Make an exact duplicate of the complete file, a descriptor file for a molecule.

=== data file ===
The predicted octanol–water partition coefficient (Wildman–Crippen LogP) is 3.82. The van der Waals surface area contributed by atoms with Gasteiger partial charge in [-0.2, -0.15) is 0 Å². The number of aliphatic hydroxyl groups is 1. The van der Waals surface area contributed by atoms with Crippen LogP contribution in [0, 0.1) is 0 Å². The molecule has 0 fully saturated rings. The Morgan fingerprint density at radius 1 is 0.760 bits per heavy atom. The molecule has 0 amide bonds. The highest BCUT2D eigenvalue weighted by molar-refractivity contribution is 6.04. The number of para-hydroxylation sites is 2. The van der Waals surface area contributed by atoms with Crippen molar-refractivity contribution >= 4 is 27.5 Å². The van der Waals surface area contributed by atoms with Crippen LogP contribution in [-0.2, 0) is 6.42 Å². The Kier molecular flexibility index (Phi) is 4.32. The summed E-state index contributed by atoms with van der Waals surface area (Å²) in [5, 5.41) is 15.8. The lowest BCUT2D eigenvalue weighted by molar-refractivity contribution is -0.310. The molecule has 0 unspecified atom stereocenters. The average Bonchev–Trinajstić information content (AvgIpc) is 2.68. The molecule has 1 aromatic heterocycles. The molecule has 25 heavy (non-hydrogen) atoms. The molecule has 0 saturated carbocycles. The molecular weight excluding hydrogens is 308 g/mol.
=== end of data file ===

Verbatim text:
The predicted octanol–water partition coefficient (Wildman–Crippen LogP) is 3.82. The van der Waals surface area contributed by atoms with Gasteiger partial charge in [-0.2, -0.15) is 0 Å². The number of aliphatic hydroxyl groups is 1. The van der Waals surface area contributed by atoms with Crippen LogP contribution in [0, 0.1) is 0 Å². The molecule has 0 fully saturated rings. The Morgan fingerprint density at radius 1 is 0.760 bits per heavy atom. The molecule has 0 amide bonds. The highest BCUT2D eigenvalue weighted by molar-refractivity contribution is 6.04. The number of para-hydroxylation sites is 2. The van der Waals surface area contributed by atoms with Crippen molar-refractivity contribution >= 4 is 27.5 Å². The van der Waals surface area contributed by atoms with Crippen LogP contribution in [-0.2, 0) is 6.42 Å². The Kier molecular flexibility index (Phi) is 4.32. The summed E-state index contributed by atoms with van der Waals surface area (Å²) in [5, 5.41) is 15.8. The lowest BCUT2D eigenvalue weighted by molar-refractivity contribution is -0.310. The molecule has 0 unspecified atom stereocenters. The average Bonchev–Trinajstić information content (AvgIpc) is 2.68. The molecule has 1 aromatic heterocycles. The molecule has 25 heavy (non-hydrogen) atoms. The molecule has 0 saturated carbocycles. The molecular weight excluding hydrogens is 308 g/mol.